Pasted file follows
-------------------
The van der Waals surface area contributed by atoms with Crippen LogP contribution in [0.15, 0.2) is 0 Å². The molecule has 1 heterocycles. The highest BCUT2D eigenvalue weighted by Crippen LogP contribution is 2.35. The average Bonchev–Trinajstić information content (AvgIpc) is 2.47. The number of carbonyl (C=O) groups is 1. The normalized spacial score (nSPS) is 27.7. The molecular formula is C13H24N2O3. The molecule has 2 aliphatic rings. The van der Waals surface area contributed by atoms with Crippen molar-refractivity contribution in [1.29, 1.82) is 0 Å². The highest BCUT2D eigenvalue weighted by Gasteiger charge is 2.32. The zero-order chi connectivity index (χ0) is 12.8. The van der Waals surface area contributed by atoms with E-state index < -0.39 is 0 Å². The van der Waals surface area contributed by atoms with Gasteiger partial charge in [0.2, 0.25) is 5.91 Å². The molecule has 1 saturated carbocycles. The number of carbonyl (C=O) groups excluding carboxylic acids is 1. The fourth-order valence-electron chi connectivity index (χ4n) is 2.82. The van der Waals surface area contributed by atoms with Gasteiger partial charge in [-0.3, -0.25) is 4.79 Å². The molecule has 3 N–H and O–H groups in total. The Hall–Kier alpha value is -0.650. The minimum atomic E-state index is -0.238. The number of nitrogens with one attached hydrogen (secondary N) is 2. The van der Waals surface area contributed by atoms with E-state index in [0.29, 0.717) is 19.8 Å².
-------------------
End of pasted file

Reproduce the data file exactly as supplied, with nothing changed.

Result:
The van der Waals surface area contributed by atoms with Crippen LogP contribution in [0.15, 0.2) is 0 Å². The molecule has 1 heterocycles. The highest BCUT2D eigenvalue weighted by Crippen LogP contribution is 2.35. The average Bonchev–Trinajstić information content (AvgIpc) is 2.47. The number of carbonyl (C=O) groups is 1. The normalized spacial score (nSPS) is 27.7. The molecular formula is C13H24N2O3. The molecule has 2 aliphatic rings. The van der Waals surface area contributed by atoms with Crippen molar-refractivity contribution in [1.29, 1.82) is 0 Å². The highest BCUT2D eigenvalue weighted by Gasteiger charge is 2.32. The zero-order chi connectivity index (χ0) is 12.8. The van der Waals surface area contributed by atoms with E-state index < -0.39 is 0 Å². The van der Waals surface area contributed by atoms with Gasteiger partial charge in [0.2, 0.25) is 5.91 Å². The molecule has 1 saturated carbocycles. The number of carbonyl (C=O) groups excluding carboxylic acids is 1. The fourth-order valence-electron chi connectivity index (χ4n) is 2.82. The van der Waals surface area contributed by atoms with Gasteiger partial charge in [-0.3, -0.25) is 4.79 Å². The molecule has 3 N–H and O–H groups in total. The Hall–Kier alpha value is -0.650. The minimum atomic E-state index is -0.238. The number of nitrogens with one attached hydrogen (secondary N) is 2. The van der Waals surface area contributed by atoms with E-state index in [0.29, 0.717) is 19.8 Å².